Georgia is having the same problem the rest of America is having; rising inflation prices are ruining their plans. Just as recently as June, Georgia’s Department of Transportation (GDOT) had to deny multiple bids for new projects. The GDOT wanted to begin these new projects. They chose the location, got approval, and even went as far as to hire contractors. The only problem is that they did not budget according to inflated prices. Now, GDOT must decide what projects can stay and which projects must go. There’s just not enough in the budget to do everything they once thought was possible. However, there may be one secret weapon states have to battle this crippling inflation.
33%. That’s how much higher the average bid comes in. Some projects exceeded their original estimates by 80% to 90%. These higher bids are forcing the GDOT to make some crucial decisions. With construction materials on the rise, the GDOT must now go through their entire project list and begin to narrow them down to only the most necessary projects. This, in turn, will put many projects and jobs on the backburner. Due to inflation, GDOT had to withdraw at least 12 different projects slated for June.
These 12 projects mean more than just not being able to improve the state. It means construction workers lose out on work, contractors can’t support their businesses, and demand for already surging materials rises even higher. This is how inflation can lead to a recession. These projects include 11 miles of I-85 in Gwinnett County, 6 miles of I-285 in DeKalb County, and 9 miles of US 19 in Fulton County. Most of the projects included repaving and upkeep of roads. So, not only are materials and costs going up, but so will wear and tear on vehicles.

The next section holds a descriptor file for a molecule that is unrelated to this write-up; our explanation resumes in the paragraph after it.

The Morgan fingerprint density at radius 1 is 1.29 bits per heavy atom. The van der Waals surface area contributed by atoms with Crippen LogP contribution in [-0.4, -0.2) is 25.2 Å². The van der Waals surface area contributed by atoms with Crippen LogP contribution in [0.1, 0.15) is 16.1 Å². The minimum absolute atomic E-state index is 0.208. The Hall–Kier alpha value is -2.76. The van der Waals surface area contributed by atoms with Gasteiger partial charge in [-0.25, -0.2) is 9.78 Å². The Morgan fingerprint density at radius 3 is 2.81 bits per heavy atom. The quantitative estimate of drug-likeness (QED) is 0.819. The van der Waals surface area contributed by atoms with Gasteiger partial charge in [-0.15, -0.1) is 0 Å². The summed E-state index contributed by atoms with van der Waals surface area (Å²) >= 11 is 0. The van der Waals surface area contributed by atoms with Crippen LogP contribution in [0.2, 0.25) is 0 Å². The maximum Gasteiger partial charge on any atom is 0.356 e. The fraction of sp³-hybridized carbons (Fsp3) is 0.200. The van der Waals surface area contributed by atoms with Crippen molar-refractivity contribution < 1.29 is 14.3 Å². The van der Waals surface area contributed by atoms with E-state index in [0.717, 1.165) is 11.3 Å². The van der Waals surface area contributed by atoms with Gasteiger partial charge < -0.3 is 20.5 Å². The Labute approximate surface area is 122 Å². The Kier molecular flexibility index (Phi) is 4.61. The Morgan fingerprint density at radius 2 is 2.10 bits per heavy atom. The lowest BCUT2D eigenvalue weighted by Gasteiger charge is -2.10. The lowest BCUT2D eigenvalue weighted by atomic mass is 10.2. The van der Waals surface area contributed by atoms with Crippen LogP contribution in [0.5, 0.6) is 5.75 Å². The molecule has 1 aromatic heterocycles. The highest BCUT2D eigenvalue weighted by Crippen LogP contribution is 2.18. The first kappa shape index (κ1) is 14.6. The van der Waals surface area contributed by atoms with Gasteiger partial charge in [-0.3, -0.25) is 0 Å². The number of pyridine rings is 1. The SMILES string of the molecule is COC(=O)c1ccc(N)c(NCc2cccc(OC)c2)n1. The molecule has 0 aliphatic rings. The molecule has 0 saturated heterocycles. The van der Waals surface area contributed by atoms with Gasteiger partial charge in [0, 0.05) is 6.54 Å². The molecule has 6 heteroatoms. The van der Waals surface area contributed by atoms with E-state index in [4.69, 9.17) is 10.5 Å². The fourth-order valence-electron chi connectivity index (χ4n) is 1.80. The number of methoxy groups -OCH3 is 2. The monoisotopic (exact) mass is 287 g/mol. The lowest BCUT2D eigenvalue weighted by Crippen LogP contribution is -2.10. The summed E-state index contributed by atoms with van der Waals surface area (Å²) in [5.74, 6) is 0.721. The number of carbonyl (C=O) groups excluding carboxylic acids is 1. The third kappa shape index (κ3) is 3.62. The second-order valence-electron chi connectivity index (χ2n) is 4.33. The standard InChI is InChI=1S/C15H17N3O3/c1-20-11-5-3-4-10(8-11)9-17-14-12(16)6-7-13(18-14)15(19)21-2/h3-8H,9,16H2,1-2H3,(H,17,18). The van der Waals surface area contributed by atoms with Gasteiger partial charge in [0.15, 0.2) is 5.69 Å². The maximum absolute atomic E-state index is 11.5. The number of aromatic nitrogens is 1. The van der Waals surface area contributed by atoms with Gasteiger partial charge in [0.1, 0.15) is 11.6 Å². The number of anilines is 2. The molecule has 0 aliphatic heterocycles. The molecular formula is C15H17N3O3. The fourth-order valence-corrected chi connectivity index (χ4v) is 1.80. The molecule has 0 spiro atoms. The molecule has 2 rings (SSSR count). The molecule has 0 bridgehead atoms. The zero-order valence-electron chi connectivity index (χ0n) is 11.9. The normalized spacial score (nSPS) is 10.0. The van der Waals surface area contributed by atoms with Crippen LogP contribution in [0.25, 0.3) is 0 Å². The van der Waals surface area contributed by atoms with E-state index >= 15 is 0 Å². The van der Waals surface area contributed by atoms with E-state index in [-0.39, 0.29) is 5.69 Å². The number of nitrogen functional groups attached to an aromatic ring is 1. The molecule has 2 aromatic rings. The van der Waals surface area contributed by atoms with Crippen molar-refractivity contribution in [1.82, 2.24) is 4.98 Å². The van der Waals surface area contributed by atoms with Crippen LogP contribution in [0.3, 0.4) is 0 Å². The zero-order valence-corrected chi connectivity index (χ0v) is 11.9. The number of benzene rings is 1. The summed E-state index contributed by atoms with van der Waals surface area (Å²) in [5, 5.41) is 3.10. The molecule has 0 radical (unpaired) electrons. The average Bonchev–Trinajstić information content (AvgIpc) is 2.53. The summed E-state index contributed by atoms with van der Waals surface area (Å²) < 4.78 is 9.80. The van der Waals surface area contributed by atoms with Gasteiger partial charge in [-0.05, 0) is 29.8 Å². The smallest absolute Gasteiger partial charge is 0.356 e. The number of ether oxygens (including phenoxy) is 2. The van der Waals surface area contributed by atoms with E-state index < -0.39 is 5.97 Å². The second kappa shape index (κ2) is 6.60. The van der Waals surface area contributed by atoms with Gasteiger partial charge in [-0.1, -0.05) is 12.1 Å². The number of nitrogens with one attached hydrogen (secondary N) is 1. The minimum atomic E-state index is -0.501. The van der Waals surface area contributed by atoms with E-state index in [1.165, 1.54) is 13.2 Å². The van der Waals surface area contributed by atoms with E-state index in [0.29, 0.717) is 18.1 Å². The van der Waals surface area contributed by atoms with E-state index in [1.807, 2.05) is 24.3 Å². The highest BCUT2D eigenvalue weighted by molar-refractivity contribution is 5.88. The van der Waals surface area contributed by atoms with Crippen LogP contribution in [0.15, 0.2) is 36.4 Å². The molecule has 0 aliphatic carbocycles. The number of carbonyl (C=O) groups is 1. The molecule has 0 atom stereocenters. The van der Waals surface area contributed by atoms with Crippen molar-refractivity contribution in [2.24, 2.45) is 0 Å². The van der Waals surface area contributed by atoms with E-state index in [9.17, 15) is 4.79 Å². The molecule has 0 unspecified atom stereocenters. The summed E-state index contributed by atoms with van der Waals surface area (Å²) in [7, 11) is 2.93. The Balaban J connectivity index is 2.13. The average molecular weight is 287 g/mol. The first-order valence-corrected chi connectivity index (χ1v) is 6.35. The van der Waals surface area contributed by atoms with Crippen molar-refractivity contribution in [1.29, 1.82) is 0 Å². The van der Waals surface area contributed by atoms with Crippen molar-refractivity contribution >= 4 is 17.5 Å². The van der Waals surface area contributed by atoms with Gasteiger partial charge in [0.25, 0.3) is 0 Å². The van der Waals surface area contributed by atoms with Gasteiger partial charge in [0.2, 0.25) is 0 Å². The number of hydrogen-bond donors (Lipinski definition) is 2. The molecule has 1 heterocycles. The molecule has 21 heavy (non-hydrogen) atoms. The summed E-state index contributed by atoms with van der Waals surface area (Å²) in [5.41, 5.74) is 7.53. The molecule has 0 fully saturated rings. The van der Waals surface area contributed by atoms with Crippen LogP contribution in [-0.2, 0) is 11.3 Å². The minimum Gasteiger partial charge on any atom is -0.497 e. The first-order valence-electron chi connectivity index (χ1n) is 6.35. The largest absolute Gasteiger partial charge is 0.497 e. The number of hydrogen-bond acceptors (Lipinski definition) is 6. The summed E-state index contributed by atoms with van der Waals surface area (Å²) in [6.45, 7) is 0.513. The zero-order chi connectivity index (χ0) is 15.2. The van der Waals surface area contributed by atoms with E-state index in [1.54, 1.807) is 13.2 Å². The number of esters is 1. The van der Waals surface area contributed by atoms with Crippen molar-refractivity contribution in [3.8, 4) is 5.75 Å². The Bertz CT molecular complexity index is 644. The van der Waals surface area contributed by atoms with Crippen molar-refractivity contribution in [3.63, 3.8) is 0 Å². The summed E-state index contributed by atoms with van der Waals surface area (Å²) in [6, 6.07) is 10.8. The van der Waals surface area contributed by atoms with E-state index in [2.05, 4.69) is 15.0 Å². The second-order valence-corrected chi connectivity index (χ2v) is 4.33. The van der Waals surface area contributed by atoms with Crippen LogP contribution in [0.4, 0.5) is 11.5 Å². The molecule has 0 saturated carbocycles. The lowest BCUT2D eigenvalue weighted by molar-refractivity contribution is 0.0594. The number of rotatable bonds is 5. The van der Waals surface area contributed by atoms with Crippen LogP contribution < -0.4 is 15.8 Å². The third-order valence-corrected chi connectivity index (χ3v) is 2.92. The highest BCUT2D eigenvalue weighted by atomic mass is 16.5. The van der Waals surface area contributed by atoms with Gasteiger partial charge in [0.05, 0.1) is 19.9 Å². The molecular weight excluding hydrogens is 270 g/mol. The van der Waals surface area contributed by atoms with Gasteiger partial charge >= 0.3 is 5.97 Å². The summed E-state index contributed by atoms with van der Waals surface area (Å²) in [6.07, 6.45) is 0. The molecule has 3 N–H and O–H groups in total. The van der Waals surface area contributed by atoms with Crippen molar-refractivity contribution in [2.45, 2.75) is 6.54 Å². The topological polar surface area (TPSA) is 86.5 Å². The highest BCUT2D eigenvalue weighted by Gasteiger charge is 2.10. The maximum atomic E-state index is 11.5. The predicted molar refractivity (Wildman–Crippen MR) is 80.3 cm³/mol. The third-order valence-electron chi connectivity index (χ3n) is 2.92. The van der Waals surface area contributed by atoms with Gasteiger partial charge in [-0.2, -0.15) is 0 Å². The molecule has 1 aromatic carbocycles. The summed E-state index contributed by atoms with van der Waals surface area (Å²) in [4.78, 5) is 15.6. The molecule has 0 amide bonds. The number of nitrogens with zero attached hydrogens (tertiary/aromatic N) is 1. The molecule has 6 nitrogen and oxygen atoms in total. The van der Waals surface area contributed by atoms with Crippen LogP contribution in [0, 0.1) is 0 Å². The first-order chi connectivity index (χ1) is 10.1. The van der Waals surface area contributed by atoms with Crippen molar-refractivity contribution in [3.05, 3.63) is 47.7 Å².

Inflation Woes Means More Than Just Abandoned Projects
Even with all the rejections, the GDOT still managed to award 35 projects in June. Additionally, the plan is not to abandon the rejected projects but to come back to them once the funds are available. The positive here is that even though inflation is burdening the state’s DOT, there is a secret weapon to help. Biden’s infrastructure bill offers trillions of dollars to the states to make improvements. This money will greatly help address some of these projects. However, that money was designed to do so much more than just repave some streets.
The infrastructure bill is there to bring America into the future. It’s there to help us make electric charging stations, bullet trains, and electrify the grid to prevent green house gases. It’s not supposed to help repave existing roads. With prices the way they are, GDOT doesn’t see any other choice in the matter. They’ll use the money the way they see fit. Unfortunately, it may look like the future will look a lot like the present.